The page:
The latter means that you can distinguish between colors but not to great detail on specific tones. As I mentioned above, the disqualifying condition here is for complete monochromatic vision with no color perception.

It is up to the physicians to administer all appropriate test to determine the level of colorblindness and possible impact on the job.

Those that are deemed eligible to continue may benefit from color-correcting lenses or contacts. However, there are cases where some have continued to work without seeing the true color.

If you want to see a feel-good story about a firefighter with colorblindness. Check out the link below. It shows that a good crew with empathy and communication can go a long way to helping those with disabilities flourish in the service. Read the article here.

Finally, it’s important to remember that every department will be different. While I don’t know of a single firefighter who has been disqualified for vision issues some departments may be more strict than others.

Other resources you may be interested in:

Can you be a firefighter with anxiety or ADHD?

Can you be a firefighter with asthma?

Can I be a firefighter and be deaf?

Can I be a firefighter with depression?

Can I be a firefighter with diabetes?

Firefighter Recruitment – Eyesight Requirements

If you have any doubts regarding your eyesight we suggest that you book an appointment with your optician and take the information below to ask his/her opinion:

Colour Blindness

Normal colour vision or slightly red/green colour vision are acceptable. If a candidate does not pass the Ishihara test performed by the Optician, then two further tests can be undertaken by Occupational Health to determine the severity and type of colour vision deficiency.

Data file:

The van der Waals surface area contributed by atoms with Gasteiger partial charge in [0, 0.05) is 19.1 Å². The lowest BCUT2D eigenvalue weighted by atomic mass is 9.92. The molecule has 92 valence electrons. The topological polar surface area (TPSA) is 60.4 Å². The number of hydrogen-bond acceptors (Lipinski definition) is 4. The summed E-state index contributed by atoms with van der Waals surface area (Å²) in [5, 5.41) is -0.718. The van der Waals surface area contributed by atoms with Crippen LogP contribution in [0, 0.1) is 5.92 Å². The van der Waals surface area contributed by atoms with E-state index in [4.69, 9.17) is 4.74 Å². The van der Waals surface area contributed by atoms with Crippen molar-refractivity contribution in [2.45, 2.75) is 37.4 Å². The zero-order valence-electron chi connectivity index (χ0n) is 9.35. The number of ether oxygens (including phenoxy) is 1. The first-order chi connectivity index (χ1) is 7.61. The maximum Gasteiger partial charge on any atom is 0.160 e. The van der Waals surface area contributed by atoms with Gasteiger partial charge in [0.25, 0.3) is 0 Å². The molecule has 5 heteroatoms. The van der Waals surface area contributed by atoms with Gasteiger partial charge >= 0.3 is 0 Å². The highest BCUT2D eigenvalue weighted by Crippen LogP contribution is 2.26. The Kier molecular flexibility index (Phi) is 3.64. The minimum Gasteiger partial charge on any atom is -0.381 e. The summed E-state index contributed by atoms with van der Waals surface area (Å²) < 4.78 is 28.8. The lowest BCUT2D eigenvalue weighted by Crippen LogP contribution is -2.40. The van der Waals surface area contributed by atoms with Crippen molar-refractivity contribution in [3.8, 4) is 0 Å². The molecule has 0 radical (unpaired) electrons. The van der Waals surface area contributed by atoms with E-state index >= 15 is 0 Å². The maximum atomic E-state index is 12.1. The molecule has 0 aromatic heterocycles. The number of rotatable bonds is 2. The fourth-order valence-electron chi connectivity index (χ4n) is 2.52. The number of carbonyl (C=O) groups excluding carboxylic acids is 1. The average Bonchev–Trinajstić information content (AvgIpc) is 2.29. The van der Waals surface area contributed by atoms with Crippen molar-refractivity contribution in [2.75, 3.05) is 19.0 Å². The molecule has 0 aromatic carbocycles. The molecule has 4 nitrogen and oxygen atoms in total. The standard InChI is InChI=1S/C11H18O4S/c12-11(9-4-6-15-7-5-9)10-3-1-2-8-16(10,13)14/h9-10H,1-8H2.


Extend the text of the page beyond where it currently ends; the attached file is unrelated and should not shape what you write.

The vision standards for eyesight are:

Visual Acuity

Glasses and/or contact lenses are permitted to be worn whilst on duty providing the following conditions are complied with.

Contact lenses

– Optician needs to confirm visual acuity with and without lenses

– Optician needs to confirm date lenses received

– Optician needs to confirm lenses are soft contact lenses and the individual has satisfactorily demonstrated they are capable of wearing those lenses continually for up to 16 hours without deterioration of their vision.

– Optician needs to confirm visual acuity with and without lenses – Optician needs to confirm date lenses received – Optician needs to confirm lenses are soft contact lenses and the individual has satisfactorily demonstrated they are capable of wearing those lenses continually for up to 16 hours without deterioration of their vision. Corrected visual acuity should be 6/9 binocularly, and a minimum of 6/12 in the worse eye

The minimum uncorrected vision for recruits should be 6/18 in the better eye and 6/24 in the worse eye for both full time and retained firefighters

An upper hypermetropic limit of +3.00

Testing for myopic corrections is no longer required

VA testing protocols must be better defined (e.g. for Snellen, distances, ambient lighting and use)

Vision must be binocular

Be able to read N12 at 30cm unaided with both eyes open (applicants aged 25 and over)

Be able to read N6 at 30cm unaided with both eyes open (applicants under 25 years of age)

Visual Fields

Normal binocular field of vision is required.

Eye Disease

Have no history of night blindness or any ocular disease that is likely to progress and result in future failure of the visual standards for firefighters.

Individuals with keratoconus are unlikely to be fit for firefighting duties.

Compound astigmatism assess for capability, history of headaches and eyestrain.

Refractive Surgery

Successful Photorefractive Keratectomy (PRK), laser assisted in-situ keratomileusis (LASIK), Laser Epithelial Keratomileusis (LASEK) and EpiLASIK treatments should be allowable if satisfy post operative visual tests.

RK (radial Keratotomy) and astigmatic ketatotomy are NOT suitable due increased risk of rupture and fluctuation in vision.